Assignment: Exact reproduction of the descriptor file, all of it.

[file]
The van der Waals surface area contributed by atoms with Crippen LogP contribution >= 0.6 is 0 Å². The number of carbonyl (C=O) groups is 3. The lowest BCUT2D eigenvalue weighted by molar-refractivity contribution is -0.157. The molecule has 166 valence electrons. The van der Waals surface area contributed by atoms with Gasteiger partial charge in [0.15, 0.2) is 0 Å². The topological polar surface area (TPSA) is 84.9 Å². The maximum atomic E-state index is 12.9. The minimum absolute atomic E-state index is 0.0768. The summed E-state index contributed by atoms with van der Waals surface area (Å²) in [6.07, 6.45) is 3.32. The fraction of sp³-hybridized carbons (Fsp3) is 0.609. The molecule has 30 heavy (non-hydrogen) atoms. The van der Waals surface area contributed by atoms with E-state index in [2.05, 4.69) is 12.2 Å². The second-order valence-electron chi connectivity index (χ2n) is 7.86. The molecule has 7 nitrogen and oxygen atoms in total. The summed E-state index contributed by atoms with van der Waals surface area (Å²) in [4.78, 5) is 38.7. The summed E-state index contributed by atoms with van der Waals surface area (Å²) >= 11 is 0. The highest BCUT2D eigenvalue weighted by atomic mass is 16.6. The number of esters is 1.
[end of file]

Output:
The van der Waals surface area contributed by atoms with Crippen LogP contribution >= 0.6 is 0 Å². The number of carbonyl (C=O) groups is 3. The lowest BCUT2D eigenvalue weighted by molar-refractivity contribution is -0.157. The molecule has 166 valence electrons. The van der Waals surface area contributed by atoms with Gasteiger partial charge in [0.15, 0.2) is 0 Å². The topological polar surface area (TPSA) is 84.9 Å². The maximum atomic E-state index is 12.9. The minimum absolute atomic E-state index is 0.0768. The summed E-state index contributed by atoms with van der Waals surface area (Å²) in [6.07, 6.45) is 3.32. The fraction of sp³-hybridized carbons (Fsp3) is 0.609. The molecule has 30 heavy (non-hydrogen) atoms. The van der Waals surface area contributed by atoms with E-state index in [2.05, 4.69) is 12.2 Å². The second-order valence-electron chi connectivity index (χ2n) is 7.86. The molecule has 7 nitrogen and oxygen atoms in total. The summed E-state index contributed by atoms with van der Waals surface area (Å²) in [4.78, 5) is 38.7. The summed E-state index contributed by atoms with van der Waals surface area (Å²) >= 11 is 0. The highest BCUT2D eigenvalue weighted by atomic mass is 16.6. The number of esters is 1.